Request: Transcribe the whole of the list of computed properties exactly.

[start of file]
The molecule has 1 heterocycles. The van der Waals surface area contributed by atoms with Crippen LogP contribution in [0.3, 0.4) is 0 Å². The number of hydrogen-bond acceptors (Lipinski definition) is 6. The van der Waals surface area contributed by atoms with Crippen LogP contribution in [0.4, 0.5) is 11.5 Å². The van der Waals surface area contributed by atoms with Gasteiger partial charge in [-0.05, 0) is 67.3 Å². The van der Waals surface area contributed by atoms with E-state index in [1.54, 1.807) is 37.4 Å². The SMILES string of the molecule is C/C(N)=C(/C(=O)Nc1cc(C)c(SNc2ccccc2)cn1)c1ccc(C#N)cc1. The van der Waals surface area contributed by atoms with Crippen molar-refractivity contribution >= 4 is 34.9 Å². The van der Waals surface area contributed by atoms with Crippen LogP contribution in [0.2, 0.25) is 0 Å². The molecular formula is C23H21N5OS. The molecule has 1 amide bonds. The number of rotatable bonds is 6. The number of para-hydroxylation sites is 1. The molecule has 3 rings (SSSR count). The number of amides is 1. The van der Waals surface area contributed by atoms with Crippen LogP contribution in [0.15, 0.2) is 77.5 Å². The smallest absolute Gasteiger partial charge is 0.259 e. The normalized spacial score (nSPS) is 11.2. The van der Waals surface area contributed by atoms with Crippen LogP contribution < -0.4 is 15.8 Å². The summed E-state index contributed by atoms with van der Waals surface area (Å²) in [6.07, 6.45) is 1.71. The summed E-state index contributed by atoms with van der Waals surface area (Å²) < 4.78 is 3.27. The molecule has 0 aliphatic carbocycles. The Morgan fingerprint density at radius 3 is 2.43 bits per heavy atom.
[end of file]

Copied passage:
The molecule has 1 heterocycles. The van der Waals surface area contributed by atoms with Crippen LogP contribution in [0.3, 0.4) is 0 Å². The number of hydrogen-bond acceptors (Lipinski definition) is 6. The van der Waals surface area contributed by atoms with Crippen LogP contribution in [0.4, 0.5) is 11.5 Å². The van der Waals surface area contributed by atoms with Gasteiger partial charge in [-0.05, 0) is 67.3 Å². The van der Waals surface area contributed by atoms with E-state index in [1.54, 1.807) is 37.4 Å². The SMILES string of the molecule is C/C(N)=C(/C(=O)Nc1cc(C)c(SNc2ccccc2)cn1)c1ccc(C#N)cc1. The van der Waals surface area contributed by atoms with Crippen molar-refractivity contribution >= 4 is 34.9 Å². The van der Waals surface area contributed by atoms with Crippen LogP contribution in [0.2, 0.25) is 0 Å². The molecular formula is C23H21N5OS. The molecule has 1 amide bonds. The number of rotatable bonds is 6. The number of para-hydroxylation sites is 1. The molecule has 3 rings (SSSR count). The number of amides is 1. The van der Waals surface area contributed by atoms with Crippen LogP contribution in [0.15, 0.2) is 77.5 Å². The smallest absolute Gasteiger partial charge is 0.259 e. The normalized spacial score (nSPS) is 11.2. The van der Waals surface area contributed by atoms with Crippen LogP contribution < -0.4 is 15.8 Å². The summed E-state index contributed by atoms with van der Waals surface area (Å²) in [6.07, 6.45) is 1.71. The summed E-state index contributed by atoms with van der Waals surface area (Å²) < 4.78 is 3.27. The molecule has 0 aliphatic carbocycles. The Morgan fingerprint density at radius 3 is 2.43 bits per heavy atom.